Seattle’s economy has evolved from being dependent on blue-collar trades and manufacturing to a new reliance on firms like Amazon and Microsoft. But the shift from an economy driven by sweat to one driven by data hasn’t made it any easier to get past the gut-level suspicion of Housing First ideas, even though there is a growing heap of hard evidence of the approach’s efficacy.

“In tech, there’s a very deep and broad stripe of libertarianism,” Roderick said. “Tech libertarianism is both fashionable and also, within the closed system of tech, it appears to demonstrate its validity over and over again. All these guys can convincingly tell a story about themselves that they started with nothing. One little coffee shop, one little app, ‘Someone had an idea and that idea spawned a billion-dollar company.’”

As those stories of individual triumph got louder, the collective investment and effort that went into the interstate highways and all manner of other large-scale physical building projects has faded from memory. “Nobody alive right now remembers when we were still building the roads, or building systems to deliver actual fresh water to our cities,” Roderick said. The young urbanites he’s asking to vote for him “have not seen any kind of big change in our cities that resulted from big government projects or big public works, where people banded together to improve the lot of everyone.”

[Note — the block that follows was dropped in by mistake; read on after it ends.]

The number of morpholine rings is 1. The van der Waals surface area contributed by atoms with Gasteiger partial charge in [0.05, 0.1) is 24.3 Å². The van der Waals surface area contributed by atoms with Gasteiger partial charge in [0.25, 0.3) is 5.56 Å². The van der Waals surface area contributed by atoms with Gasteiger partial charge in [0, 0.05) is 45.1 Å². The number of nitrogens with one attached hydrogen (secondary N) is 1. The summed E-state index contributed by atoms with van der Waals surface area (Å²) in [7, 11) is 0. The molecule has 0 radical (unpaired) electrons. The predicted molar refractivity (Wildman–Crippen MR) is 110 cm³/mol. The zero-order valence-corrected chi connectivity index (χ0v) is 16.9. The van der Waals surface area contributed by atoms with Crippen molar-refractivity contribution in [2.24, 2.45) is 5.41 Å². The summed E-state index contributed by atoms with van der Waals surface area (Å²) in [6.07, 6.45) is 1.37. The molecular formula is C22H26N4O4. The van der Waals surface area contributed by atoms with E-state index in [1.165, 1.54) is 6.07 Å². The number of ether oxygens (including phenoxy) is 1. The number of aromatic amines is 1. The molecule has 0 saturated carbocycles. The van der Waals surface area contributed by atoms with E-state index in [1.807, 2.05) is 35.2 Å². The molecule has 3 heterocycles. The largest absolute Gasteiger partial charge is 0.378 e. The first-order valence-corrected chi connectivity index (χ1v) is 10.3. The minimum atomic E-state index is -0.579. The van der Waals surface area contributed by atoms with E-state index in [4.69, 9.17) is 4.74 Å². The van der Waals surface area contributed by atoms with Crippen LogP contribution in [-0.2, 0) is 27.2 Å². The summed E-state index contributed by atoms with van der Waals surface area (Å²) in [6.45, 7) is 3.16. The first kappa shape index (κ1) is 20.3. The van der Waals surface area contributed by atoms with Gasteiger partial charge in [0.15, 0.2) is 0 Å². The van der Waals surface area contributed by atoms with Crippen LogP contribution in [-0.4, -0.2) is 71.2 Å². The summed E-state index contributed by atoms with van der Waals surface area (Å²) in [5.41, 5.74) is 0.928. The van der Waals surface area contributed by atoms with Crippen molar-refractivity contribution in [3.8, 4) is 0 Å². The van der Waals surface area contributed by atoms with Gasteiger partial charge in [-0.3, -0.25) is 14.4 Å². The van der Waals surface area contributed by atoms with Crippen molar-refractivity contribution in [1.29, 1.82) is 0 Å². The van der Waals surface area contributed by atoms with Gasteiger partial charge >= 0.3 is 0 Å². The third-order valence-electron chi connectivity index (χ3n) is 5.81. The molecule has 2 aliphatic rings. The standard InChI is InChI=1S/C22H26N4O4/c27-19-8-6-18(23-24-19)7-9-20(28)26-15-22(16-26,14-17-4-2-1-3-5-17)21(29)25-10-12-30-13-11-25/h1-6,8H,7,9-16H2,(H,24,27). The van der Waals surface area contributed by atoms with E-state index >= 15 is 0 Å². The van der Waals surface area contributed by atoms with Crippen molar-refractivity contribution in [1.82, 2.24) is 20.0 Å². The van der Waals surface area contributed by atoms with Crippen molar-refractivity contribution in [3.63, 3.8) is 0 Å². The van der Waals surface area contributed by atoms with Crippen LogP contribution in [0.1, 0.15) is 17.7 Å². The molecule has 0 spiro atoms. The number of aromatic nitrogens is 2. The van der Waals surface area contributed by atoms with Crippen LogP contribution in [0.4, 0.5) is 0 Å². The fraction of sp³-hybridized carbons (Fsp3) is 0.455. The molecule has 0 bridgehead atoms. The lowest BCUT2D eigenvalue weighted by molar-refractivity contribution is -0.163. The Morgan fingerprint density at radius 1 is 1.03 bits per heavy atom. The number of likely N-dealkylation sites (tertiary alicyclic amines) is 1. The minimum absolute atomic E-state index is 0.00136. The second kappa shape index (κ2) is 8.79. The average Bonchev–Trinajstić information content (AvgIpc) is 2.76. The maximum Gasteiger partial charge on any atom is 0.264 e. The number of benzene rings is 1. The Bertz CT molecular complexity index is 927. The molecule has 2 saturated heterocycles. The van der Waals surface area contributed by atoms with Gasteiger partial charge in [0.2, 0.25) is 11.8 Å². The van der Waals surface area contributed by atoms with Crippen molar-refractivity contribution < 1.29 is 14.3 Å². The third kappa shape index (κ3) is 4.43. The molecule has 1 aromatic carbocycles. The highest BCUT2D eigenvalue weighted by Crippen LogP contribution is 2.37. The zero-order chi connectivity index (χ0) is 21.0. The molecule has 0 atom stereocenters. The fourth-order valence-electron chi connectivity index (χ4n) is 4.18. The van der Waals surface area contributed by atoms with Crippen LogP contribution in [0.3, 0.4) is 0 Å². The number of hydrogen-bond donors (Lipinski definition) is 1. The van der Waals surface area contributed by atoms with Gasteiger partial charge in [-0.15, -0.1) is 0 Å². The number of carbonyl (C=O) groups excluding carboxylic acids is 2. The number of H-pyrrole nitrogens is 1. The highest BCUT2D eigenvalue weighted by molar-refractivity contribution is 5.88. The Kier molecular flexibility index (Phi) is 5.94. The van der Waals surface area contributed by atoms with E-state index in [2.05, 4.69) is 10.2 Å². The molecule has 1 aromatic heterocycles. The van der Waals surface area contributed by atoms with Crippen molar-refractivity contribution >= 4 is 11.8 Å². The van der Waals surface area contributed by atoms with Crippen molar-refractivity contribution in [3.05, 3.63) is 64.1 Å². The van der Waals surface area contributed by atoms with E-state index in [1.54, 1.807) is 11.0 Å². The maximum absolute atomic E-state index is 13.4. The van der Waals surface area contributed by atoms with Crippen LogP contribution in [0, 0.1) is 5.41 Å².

The hero-worshipping libertarian bent Roderick sees in his city runs directly counter to some of the biggest political developments of the past few years. Across the country, low-wage service workers are striking and pressuring corporate leaders and politicians alike to raise their economic floor. Years of demonstrations and the election of a hard-left socialist named Kshama Sawant to the city council helped make Seattle itself the first place to set a $15 minimum wage. Similarly, mass protests and civil unrest have started to make the militarization and autonomy of American police departments untenable.

Those campaigns may yet provide the kind of lived example of collective action as a model for progress that Roderick worries might otherwise be lost to history.

“There’s this idea that the big progress happened because of a few really bright people, as opposed to because everyone banded together to make the world better,” he said.

“I think we’re about to have a big switch in that kind of thinking.”